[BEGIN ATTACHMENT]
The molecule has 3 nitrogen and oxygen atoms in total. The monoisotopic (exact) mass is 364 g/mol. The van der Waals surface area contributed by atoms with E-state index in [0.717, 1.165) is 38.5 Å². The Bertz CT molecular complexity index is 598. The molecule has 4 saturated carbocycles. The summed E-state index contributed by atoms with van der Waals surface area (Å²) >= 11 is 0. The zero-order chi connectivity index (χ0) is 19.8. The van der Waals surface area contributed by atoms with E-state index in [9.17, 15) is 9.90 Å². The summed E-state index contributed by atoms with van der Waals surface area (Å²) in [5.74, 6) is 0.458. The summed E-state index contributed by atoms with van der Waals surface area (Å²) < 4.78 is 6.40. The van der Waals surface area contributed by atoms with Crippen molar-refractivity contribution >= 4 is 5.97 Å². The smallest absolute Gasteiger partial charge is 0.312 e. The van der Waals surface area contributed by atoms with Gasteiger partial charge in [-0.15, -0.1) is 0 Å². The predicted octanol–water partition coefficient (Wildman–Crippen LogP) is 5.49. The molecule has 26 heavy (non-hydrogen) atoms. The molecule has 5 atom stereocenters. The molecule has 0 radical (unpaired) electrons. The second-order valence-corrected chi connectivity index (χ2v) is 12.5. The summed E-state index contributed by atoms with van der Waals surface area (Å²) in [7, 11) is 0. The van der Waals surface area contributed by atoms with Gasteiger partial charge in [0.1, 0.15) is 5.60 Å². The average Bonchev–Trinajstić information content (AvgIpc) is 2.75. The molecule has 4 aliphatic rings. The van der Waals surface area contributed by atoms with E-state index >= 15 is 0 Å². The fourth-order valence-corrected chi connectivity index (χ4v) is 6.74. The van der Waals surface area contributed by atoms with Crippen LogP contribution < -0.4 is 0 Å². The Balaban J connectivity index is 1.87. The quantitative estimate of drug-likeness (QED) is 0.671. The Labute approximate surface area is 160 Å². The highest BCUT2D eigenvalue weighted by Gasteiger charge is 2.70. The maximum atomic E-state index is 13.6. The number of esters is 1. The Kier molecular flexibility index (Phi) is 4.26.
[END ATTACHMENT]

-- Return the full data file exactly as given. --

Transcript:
The molecule has 3 nitrogen and oxygen atoms in total. The monoisotopic (exact) mass is 364 g/mol. The van der Waals surface area contributed by atoms with E-state index in [0.717, 1.165) is 38.5 Å². The Bertz CT molecular complexity index is 598. The molecule has 4 saturated carbocycles. The summed E-state index contributed by atoms with van der Waals surface area (Å²) >= 11 is 0. The zero-order chi connectivity index (χ0) is 19.8. The van der Waals surface area contributed by atoms with E-state index in [9.17, 15) is 9.90 Å². The summed E-state index contributed by atoms with van der Waals surface area (Å²) in [5.74, 6) is 0.458. The summed E-state index contributed by atoms with van der Waals surface area (Å²) < 4.78 is 6.40. The van der Waals surface area contributed by atoms with Crippen molar-refractivity contribution >= 4 is 5.97 Å². The smallest absolute Gasteiger partial charge is 0.312 e. The van der Waals surface area contributed by atoms with Gasteiger partial charge in [-0.15, -0.1) is 0 Å². The predicted octanol–water partition coefficient (Wildman–Crippen LogP) is 5.49. The molecule has 26 heavy (non-hydrogen) atoms. The molecule has 5 atom stereocenters. The molecule has 0 radical (unpaired) electrons. The second-order valence-corrected chi connectivity index (χ2v) is 12.5. The summed E-state index contributed by atoms with van der Waals surface area (Å²) in [7, 11) is 0. The van der Waals surface area contributed by atoms with Gasteiger partial charge in [0.1, 0.15) is 5.60 Å². The average Bonchev–Trinajstić information content (AvgIpc) is 2.75. The molecule has 4 aliphatic rings. The van der Waals surface area contributed by atoms with E-state index >= 15 is 0 Å². The fourth-order valence-corrected chi connectivity index (χ4v) is 6.74. The van der Waals surface area contributed by atoms with Crippen LogP contribution < -0.4 is 0 Å². The Balaban J connectivity index is 1.87. The quantitative estimate of drug-likeness (QED) is 0.671. The Labute approximate surface area is 160 Å². The highest BCUT2D eigenvalue weighted by Gasteiger charge is 2.70. The maximum atomic E-state index is 13.6. The number of esters is 1. The Kier molecular flexibility index (Phi) is 4.26.